Sometimes the curvature of the arch does not immediately spring from the capital or impost, but is raised or stilted.
"The Principles of Gothic Ecclesiastical Architecture, Elucidated by Question and Answer, 4th ed." by Matthew Holbeche Bloxam
Slightly stilted, richly moulded, and of many orders, these arches are so lofty as to leave no room for a blind storey above.
"Bell's Cathedrals: The Cathedral Church of Ripon" by Cecil Walter Charles Hallett
Seven stilted arches of an aqueduct showed white through the canebrakes inland.
"Rosinante to the Road Again" by John Dos Passos
Their arches are naturally very much stilted, and with the main vault rest on piers of quite unusual size and strength.
"Portuguese Architecture" by Walter Crum Watson
The arches are stilted, and at the height of the real springing an impost projects in profile.
"The Shores of the Adriatic" by F. Hamilton Jackson
This consists of three naves, divided by lofty and slender columns, which carry stilted semi-circular arches.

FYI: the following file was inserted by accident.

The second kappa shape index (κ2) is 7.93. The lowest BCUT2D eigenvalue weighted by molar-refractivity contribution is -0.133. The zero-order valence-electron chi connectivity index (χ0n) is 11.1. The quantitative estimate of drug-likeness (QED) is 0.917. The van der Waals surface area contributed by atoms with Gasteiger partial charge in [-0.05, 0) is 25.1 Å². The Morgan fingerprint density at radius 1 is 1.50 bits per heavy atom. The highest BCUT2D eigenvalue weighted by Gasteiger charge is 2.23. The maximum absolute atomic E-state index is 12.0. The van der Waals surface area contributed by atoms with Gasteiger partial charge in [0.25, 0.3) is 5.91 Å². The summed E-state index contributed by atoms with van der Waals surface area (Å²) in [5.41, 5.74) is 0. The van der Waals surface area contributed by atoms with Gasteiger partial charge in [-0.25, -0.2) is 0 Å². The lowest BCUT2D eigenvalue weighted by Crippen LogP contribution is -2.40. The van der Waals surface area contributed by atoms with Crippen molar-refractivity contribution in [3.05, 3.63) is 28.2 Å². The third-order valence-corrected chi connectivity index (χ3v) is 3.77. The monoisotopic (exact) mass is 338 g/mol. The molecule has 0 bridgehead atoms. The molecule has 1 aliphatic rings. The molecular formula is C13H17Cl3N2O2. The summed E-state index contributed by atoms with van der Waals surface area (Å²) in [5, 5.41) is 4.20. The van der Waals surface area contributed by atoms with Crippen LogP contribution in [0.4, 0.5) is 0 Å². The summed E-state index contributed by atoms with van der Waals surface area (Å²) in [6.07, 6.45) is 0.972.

"An Architect's Note-book in Spain" by Matthew Digby Wyatt
The narrower arch is stilted and the line of the groin is not true.
"Architecture" by Thomas Roger Smith
Stilted arches, where the centre is below the springing, but the sides are carried down vertically.
"Encyclopaedia Britannica, 11th Edition, Volume 2, Slice 4" by Various
LOREDAN with its deep stilted arches, esteemed by Ruskin the most beautiful palace on the Grand Canal.
"Venice and its Story" by Thomas Okey
Ancient columns, with quaintly carved capitals supporting stilted semicircular arches, divide the aisles from the nave.
"The Mediterranean" by T. G. (Thomas Gray) Bonney, E. A. R. Ball, H. D. Traill, Grant Allen, and Arthur Griffiths